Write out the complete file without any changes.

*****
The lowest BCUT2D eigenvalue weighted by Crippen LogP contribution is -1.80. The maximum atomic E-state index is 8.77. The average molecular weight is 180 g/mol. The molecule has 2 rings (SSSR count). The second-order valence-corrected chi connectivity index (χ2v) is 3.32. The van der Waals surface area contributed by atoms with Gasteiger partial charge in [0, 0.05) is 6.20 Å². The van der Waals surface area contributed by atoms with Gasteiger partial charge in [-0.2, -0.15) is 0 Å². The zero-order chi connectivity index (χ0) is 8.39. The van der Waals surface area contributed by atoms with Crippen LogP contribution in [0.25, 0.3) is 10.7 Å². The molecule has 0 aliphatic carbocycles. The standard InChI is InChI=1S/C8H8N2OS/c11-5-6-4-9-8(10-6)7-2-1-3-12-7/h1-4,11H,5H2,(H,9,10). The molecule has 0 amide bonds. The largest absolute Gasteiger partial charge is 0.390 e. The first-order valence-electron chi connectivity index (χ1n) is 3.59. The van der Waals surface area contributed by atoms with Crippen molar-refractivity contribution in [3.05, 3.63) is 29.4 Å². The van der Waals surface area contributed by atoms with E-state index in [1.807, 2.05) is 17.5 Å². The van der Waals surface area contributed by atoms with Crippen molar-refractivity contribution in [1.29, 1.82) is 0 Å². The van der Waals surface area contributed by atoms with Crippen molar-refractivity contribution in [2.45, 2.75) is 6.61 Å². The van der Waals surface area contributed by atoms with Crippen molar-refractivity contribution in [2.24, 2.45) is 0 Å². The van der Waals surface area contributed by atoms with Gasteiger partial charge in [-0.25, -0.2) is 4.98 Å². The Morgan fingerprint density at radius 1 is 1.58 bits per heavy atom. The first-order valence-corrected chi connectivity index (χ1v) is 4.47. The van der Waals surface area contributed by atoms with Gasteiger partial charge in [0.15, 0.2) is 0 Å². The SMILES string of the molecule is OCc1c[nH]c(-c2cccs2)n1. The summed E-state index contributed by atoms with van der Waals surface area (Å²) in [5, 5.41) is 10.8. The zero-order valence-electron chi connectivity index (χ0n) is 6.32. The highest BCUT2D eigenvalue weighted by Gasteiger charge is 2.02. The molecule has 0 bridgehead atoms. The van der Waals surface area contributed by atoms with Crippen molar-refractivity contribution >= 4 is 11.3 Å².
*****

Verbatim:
The lowest BCUT2D eigenvalue weighted by Crippen LogP contribution is -1.80. The maximum atomic E-state index is 8.77. The average molecular weight is 180 g/mol. The molecule has 2 rings (SSSR count). The second-order valence-corrected chi connectivity index (χ2v) is 3.32. The van der Waals surface area contributed by atoms with Gasteiger partial charge in [0, 0.05) is 6.20 Å². The van der Waals surface area contributed by atoms with Gasteiger partial charge in [-0.2, -0.15) is 0 Å². The zero-order chi connectivity index (χ0) is 8.39. The van der Waals surface area contributed by atoms with Crippen LogP contribution in [0.25, 0.3) is 10.7 Å². The molecule has 0 aliphatic carbocycles. The standard InChI is InChI=1S/C8H8N2OS/c11-5-6-4-9-8(10-6)7-2-1-3-12-7/h1-4,11H,5H2,(H,9,10). The molecule has 0 amide bonds. The largest absolute Gasteiger partial charge is 0.390 e. The first-order valence-electron chi connectivity index (χ1n) is 3.59. The van der Waals surface area contributed by atoms with Crippen molar-refractivity contribution in [3.05, 3.63) is 29.4 Å². The van der Waals surface area contributed by atoms with E-state index in [1.807, 2.05) is 17.5 Å². The van der Waals surface area contributed by atoms with Crippen molar-refractivity contribution in [1.29, 1.82) is 0 Å². The van der Waals surface area contributed by atoms with Crippen molar-refractivity contribution in [2.45, 2.75) is 6.61 Å². The van der Waals surface area contributed by atoms with Crippen molar-refractivity contribution in [2.24, 2.45) is 0 Å². The van der Waals surface area contributed by atoms with Gasteiger partial charge in [-0.25, -0.2) is 4.98 Å². The Morgan fingerprint density at radius 1 is 1.58 bits per heavy atom. The first-order valence-corrected chi connectivity index (χ1v) is 4.47. The van der Waals surface area contributed by atoms with Gasteiger partial charge in [0.15, 0.2) is 0 Å². The SMILES string of the molecule is OCc1c[nH]c(-c2cccs2)n1. The summed E-state index contributed by atoms with van der Waals surface area (Å²) in [5, 5.41) is 10.8. The zero-order valence-electron chi connectivity index (χ0n) is 6.32. The highest BCUT2D eigenvalue weighted by Gasteiger charge is 2.02. The molecule has 0 bridgehead atoms. The van der Waals surface area contributed by atoms with Crippen molar-refractivity contribution >= 4 is 11.3 Å².